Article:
But apart from the fact that the BBC Trust might not be best pleased that its demands for Radio 1 to get down with the kids are apparently being ignored, should Cooper even be worried? The generations are crunching up; the music scene has never been more fragmented and niche-driven, but it's not necessarily fracturing along age lines.
That's not to say that eightysomethings and teenagers have the same tastes, but a 20-year-old and a 50-year-old might find they have more in common than they think: they might both like Coldplay and Mumford and Sons, Elbow and Madonna; they might well both watch Jools Holland on a Friday night and be comparing Noel Gallagher's new solo album with brother Liam's band Beady Eye.
My children like the Beatles, the Beach Boys and the Rolling Stones; I like Dizzee Rascal, Mark Ronson and Arctic Monkeys. My 18-year-old stepdaughter's current repeat-play favourite is Hendrix's "Hey Joe"; mine is "Black Hole" off the new Death in Vegas album. Back in 1967, when Tony Blackburn famously lowered the needle on to the Move's "Flowers in the Rain", Radio 1's first record, the generations were more clearly demarcated, and not just musically. There was a short, sharp transition from teendom to adulthood. Most twentysomethings would be married off or be dangerously close to it. Families were started younger, and if you weren't fixed up with a career and a home of your own by the time you were 30, questions would be asked.
Although Radios 1 and 2 shared plenty of airtime at the beginning, they had clearly distinct identities (though Radio 1 did have one or two oldies such as Jimmy Young and Pete Murray on board at the start). The Beatles might have appealed to all ages, but the Rolling Stones were the band you didn't want your daughter to marry. Next year Ol' Rubberlips and co take to the road to celebrate their golden jubilee – and you can bet that though there'll be legions of middle-aged spreads squeezing into T-shirts with a big tongue on the front, there'll be plenty of fit young things in attendance, too. Programmes like The X Factor appeal to all ages (bizarrely, in my book, but that's just me), and the all-round success of artists such as Adele, Duffy and Amy Winehouse suggests there's plenty of stuff around that crosses the generations. John Lewis is using the Smiths to sell their stuff, for goodness' sake. Heaven knows I'm saleable now.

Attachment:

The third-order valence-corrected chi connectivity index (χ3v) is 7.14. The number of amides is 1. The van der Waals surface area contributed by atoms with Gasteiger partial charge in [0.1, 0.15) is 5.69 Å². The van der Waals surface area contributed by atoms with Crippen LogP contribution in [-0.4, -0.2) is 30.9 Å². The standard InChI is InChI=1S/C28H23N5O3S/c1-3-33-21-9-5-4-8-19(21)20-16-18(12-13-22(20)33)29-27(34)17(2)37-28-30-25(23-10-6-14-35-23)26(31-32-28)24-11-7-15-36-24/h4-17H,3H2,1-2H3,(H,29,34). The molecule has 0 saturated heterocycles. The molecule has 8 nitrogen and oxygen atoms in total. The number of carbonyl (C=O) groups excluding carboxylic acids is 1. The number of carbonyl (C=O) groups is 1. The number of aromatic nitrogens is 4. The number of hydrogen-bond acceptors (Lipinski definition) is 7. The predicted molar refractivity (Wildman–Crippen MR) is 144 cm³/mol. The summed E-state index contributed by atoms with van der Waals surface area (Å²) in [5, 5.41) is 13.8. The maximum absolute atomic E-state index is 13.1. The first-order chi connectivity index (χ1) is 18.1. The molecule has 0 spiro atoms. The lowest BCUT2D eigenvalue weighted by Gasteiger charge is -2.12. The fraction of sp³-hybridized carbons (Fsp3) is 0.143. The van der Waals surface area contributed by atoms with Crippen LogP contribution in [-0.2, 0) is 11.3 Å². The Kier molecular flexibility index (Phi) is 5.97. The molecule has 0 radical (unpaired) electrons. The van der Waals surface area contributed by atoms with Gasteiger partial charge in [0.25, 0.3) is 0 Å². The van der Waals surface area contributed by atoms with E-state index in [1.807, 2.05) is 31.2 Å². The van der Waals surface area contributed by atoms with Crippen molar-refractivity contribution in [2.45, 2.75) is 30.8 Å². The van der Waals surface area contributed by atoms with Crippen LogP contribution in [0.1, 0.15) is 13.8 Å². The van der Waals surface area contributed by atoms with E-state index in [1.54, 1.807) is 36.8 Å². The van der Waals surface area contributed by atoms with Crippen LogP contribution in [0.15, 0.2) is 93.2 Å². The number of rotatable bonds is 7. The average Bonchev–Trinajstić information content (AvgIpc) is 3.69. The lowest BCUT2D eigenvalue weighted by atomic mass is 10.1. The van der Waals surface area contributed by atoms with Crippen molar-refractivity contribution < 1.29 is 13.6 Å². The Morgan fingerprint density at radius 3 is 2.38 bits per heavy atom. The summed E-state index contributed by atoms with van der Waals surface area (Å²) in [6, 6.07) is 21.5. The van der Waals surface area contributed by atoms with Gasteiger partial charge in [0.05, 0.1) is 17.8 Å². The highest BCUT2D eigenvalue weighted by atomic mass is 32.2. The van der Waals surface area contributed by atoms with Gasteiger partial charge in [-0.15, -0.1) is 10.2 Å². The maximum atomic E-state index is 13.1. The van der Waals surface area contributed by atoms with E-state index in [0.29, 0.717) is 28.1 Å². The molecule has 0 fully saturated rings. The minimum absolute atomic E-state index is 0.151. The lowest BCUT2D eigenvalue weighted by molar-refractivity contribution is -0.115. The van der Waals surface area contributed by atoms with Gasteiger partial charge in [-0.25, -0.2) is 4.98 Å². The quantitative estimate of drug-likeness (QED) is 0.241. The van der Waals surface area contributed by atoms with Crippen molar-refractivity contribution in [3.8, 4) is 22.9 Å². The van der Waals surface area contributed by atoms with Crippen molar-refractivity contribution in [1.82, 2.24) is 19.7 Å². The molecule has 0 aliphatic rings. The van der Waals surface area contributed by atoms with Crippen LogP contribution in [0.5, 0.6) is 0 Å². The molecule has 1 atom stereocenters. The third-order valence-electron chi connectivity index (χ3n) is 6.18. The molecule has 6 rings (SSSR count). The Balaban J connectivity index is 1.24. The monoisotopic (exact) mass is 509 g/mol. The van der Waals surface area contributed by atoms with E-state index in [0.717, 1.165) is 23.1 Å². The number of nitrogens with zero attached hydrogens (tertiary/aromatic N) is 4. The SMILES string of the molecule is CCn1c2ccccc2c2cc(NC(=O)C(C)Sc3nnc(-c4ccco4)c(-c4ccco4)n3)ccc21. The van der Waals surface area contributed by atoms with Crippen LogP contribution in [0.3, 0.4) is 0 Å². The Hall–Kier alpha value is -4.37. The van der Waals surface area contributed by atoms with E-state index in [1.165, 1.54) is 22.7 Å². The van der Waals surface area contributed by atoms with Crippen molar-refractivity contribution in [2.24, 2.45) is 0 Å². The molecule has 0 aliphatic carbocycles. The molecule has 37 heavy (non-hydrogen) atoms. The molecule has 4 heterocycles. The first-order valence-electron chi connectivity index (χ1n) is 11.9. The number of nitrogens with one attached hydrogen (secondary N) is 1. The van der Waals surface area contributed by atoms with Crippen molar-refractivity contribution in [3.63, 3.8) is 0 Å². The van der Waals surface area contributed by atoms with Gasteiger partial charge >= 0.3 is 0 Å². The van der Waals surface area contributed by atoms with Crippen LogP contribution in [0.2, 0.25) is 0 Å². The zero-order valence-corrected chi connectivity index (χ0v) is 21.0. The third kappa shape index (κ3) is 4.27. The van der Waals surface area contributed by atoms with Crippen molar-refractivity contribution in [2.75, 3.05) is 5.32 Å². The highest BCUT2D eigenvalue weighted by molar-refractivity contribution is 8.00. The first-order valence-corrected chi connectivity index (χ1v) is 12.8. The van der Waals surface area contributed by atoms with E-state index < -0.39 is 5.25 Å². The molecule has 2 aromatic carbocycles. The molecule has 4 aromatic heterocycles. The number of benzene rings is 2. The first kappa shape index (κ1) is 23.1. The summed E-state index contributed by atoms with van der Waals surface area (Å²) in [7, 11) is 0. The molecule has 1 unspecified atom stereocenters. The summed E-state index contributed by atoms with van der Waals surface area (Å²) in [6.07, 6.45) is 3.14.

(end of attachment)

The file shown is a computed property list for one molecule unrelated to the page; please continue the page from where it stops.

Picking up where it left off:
The other reason that Cooper shouldn't be too concerned is the Mobo-orientated 1Xtra. The youngsters Radio 1 is missing out on are probably tuned in to that instead. If there is music to divide the generations these days, it's hip-hop, rap, grime and garage and all those other genres that most parents don't get. And the situation is further complicated by online streaming, Facebook recommendations and all the other platforms that make the idea of executive-imposed playlists redundant. I suspect that some teenagers hardly listen to the radio at all these days.
Those 32-year-olds the GMG man was going on about, even those 54-year-olds, are by and large, I suspect, listening to Radio 1 because that's what they've always done. It's a surefire bet that the 2.5 million over-45s were listening to Radio 1 30 years ago. It's probably a breakfast-time habit unbroken for decades, from Blackburn and Noel Edmonds, Mike Read, Steve Wright, Chris Evans and the rest, right through to Moyles. So in 20 years, will the average Radio 1 listener be drawing a pension? And if so, does it really matter?